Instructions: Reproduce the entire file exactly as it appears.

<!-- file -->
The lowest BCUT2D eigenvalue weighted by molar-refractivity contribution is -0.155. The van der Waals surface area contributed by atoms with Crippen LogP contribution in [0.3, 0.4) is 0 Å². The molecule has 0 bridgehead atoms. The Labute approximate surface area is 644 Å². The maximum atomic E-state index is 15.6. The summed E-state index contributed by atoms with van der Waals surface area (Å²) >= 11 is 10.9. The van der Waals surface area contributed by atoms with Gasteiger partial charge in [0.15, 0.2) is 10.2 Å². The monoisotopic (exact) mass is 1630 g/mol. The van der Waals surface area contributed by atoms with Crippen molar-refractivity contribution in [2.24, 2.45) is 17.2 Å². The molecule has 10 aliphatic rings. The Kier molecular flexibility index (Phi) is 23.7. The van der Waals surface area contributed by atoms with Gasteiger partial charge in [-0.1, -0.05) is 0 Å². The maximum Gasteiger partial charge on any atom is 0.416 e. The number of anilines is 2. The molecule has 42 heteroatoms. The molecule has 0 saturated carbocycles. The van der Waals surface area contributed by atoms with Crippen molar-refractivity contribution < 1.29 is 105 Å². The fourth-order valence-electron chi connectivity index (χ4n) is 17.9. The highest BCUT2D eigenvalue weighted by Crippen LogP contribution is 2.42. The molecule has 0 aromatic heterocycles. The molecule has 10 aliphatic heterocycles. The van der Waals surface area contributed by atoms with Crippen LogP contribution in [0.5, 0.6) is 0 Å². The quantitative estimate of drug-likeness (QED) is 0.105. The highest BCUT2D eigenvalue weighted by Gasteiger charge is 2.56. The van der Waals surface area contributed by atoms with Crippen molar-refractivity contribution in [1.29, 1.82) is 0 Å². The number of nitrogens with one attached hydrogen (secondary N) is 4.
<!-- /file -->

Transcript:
The lowest BCUT2D eigenvalue weighted by molar-refractivity contribution is -0.155. The van der Waals surface area contributed by atoms with Crippen LogP contribution in [0.3, 0.4) is 0 Å². The molecule has 0 bridgehead atoms. The Labute approximate surface area is 644 Å². The maximum atomic E-state index is 15.6. The summed E-state index contributed by atoms with van der Waals surface area (Å²) >= 11 is 10.9. The van der Waals surface area contributed by atoms with Gasteiger partial charge in [0.15, 0.2) is 10.2 Å². The monoisotopic (exact) mass is 1630 g/mol. The van der Waals surface area contributed by atoms with Crippen molar-refractivity contribution in [2.24, 2.45) is 17.2 Å². The molecule has 10 aliphatic rings. The Kier molecular flexibility index (Phi) is 23.7. The van der Waals surface area contributed by atoms with Gasteiger partial charge in [-0.1, -0.05) is 0 Å². The maximum Gasteiger partial charge on any atom is 0.416 e. The number of anilines is 2. The molecule has 42 heteroatoms. The molecule has 0 saturated carbocycles. The van der Waals surface area contributed by atoms with Crippen molar-refractivity contribution < 1.29 is 105 Å². The fourth-order valence-electron chi connectivity index (χ4n) is 17.9. The highest BCUT2D eigenvalue weighted by Crippen LogP contribution is 2.42. The molecule has 0 aromatic heterocycles. The molecule has 10 aliphatic heterocycles. The van der Waals surface area contributed by atoms with Crippen LogP contribution in [0.5, 0.6) is 0 Å². The quantitative estimate of drug-likeness (QED) is 0.105. The highest BCUT2D eigenvalue weighted by Gasteiger charge is 2.56. The van der Waals surface area contributed by atoms with Crippen molar-refractivity contribution in [1.29, 1.82) is 0 Å². The number of nitrogens with one attached hydrogen (secondary N) is 4.